Q: I bought ‘House A’ in July 2011 and lived in it for 18 months before renting it out from 1 April 2013 onwards. It remained my PPOR (I did not buy another house).
I then lived overseas before moving back to Australia in November 2017. I did not move back into House A, although it was still my PPOR, but instead I rented a property. While it was tenanted, I put House A on the market for sale. The tenants moved out on 8 April 2019, and on 21 May 2019 the house sold.
In total I owned the house for a period of 94 months, from July 2011 to 21 May 2019. During this time period, the house was used as a rental for 72 months and one week. The house was then empty from 8 April to 21 May 2019 (1.5 months).
My question is, in the process of calculating which portion of the 94 months is actually subject to capital gains tax, do I subtract the six years (72 months) that I still considered the property my PPOR under the six-year rule, and then subtract the time I lived in the property (18 months)?
A: The absence rule allows you to continue treating the property as your main residence while you are not occupying it, and provided you did not acquire another main residence, for a period of six years when the property is being used to generate assessable income. It can apply indefinitely if the property is not being used to produce income.
If tenants stayed in the property for more than six years, the property would only be subject to capital gains tax (CGT) in respect of the period in excess of the six years.
The acquisition date for CGT purposes becomes the date the property was first used to produce income, and the cost base of the property is reset to the market value at that point. In this case, this would be the date you began to rent the property in April 2013. The gross capital gain should then be calculated using this new cost base – any costs incurred before this time should be ignored.
For the purposes of the main residence exemption, it is the settlement date that is relevant to the CGT event, rather than the contract date.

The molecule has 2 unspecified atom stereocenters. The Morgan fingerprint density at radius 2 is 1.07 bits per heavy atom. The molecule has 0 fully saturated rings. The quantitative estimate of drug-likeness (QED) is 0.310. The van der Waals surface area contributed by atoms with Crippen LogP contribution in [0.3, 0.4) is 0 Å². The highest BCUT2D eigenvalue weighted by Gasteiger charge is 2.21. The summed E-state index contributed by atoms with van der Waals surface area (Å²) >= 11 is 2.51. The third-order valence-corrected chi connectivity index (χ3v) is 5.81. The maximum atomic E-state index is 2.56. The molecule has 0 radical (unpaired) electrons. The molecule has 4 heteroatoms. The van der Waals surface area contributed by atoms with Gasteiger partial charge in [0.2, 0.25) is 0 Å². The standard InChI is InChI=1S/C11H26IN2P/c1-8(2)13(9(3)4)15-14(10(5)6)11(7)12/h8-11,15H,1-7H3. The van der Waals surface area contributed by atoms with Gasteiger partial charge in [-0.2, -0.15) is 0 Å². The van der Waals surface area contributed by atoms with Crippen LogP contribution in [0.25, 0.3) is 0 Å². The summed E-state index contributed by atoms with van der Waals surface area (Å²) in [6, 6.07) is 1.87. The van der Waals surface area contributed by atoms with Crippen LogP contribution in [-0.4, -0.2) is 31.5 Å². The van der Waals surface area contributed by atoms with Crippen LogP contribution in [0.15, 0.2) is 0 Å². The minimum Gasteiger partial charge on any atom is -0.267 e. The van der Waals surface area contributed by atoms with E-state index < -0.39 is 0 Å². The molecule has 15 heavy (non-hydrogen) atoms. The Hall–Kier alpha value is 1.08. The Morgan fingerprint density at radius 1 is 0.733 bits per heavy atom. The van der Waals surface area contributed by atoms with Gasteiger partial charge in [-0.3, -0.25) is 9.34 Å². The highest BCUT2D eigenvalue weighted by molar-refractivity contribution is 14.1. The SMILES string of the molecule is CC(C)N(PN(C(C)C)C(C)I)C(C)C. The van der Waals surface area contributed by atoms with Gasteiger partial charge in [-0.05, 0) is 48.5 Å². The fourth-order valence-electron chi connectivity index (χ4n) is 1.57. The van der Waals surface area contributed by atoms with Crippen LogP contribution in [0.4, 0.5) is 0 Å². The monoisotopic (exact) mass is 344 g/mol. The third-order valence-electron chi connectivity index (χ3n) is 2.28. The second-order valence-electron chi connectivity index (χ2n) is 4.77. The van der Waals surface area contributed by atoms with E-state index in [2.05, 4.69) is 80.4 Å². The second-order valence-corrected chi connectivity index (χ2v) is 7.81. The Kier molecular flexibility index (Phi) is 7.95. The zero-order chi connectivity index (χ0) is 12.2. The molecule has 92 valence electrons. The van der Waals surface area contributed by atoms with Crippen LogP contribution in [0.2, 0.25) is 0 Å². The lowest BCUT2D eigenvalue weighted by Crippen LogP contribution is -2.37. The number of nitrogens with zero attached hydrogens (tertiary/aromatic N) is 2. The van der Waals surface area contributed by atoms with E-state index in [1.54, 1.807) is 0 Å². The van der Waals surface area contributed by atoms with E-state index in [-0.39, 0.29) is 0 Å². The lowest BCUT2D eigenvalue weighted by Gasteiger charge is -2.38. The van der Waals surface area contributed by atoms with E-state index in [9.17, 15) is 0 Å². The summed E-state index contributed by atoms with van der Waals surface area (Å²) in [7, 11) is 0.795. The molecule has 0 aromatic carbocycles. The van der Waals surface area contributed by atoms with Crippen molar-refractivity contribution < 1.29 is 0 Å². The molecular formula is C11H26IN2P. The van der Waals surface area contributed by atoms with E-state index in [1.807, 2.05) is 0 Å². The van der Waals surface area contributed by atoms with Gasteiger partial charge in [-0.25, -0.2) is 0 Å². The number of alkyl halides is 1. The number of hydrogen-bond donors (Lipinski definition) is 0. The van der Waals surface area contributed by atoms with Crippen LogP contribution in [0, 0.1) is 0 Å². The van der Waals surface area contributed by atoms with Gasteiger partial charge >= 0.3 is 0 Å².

For the purposes of the main residence exemption, it is the settlement date that is relevant, rather than the contract date
Although the tenants may have only occupied the property for one week after the end of the six-year period, the property in this case may be subject to CGT for the period of 1.5 months from 31 March 2019 until the sale of the property.
Our understanding is that you should be subject to CGT in respect of the period after the tenant moved out in April 2019, because the property ceased to be treated as your main residence at the end of the six-year period when the property was rented (ie on 31 March 2019).
The legislation in section 118-145 uses the word ‘continue’, which suggests that once a property cannot be treated as someone’s main residence, it can only be treated as their main residence again if they move into the property and re-establish it as their main residence. That is, although the property was not used for income-producing purposes for the last 1.5 months, it would not be treated as your main residence during that time. If the amount involved is significant, it could be worth contacting the ATO to seek confirmation or obtain a private ruling.
Need to know
- You can treat a property as your main residence even if you don’t reside there.
- If a property doesn’t produce income, the absence rule applies indefinitely.
- The settlement date is considered when calculating the main residence exemption.
is managing partner at Chan & Naylor Sydney CBD
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